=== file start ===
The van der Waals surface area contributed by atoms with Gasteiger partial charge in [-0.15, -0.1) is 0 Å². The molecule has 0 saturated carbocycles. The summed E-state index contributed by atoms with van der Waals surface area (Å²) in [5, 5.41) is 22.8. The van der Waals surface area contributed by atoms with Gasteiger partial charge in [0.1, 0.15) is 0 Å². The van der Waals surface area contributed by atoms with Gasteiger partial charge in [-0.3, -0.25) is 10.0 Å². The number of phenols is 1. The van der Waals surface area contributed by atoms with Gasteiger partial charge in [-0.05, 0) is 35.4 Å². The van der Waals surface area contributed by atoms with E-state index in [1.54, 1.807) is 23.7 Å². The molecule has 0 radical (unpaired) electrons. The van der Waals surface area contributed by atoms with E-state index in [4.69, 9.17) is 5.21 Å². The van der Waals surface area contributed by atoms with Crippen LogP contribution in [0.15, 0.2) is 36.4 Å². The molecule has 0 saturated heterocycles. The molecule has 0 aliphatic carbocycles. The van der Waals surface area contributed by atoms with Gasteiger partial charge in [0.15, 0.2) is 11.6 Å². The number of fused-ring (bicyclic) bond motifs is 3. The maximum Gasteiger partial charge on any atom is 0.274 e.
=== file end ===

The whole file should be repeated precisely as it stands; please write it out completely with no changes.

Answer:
The van der Waals surface area contributed by atoms with Gasteiger partial charge in [-0.15, -0.1) is 0 Å². The molecule has 0 saturated carbocycles. The summed E-state index contributed by atoms with van der Waals surface area (Å²) in [5, 5.41) is 22.8. The van der Waals surface area contributed by atoms with Gasteiger partial charge in [0.1, 0.15) is 0 Å². The van der Waals surface area contributed by atoms with Gasteiger partial charge in [-0.3, -0.25) is 10.0 Å². The number of phenols is 1. The van der Waals surface area contributed by atoms with Gasteiger partial charge in [-0.05, 0) is 35.4 Å². The van der Waals surface area contributed by atoms with E-state index in [1.54, 1.807) is 23.7 Å². The molecule has 0 radical (unpaired) electrons. The van der Waals surface area contributed by atoms with E-state index in [4.69, 9.17) is 5.21 Å². The van der Waals surface area contributed by atoms with Crippen LogP contribution in [0.15, 0.2) is 36.4 Å². The molecule has 0 saturated heterocycles. The molecule has 0 aliphatic carbocycles. The van der Waals surface area contributed by atoms with Gasteiger partial charge in [0.15, 0.2) is 11.6 Å². The number of fused-ring (bicyclic) bond motifs is 3. The maximum Gasteiger partial charge on any atom is 0.274 e.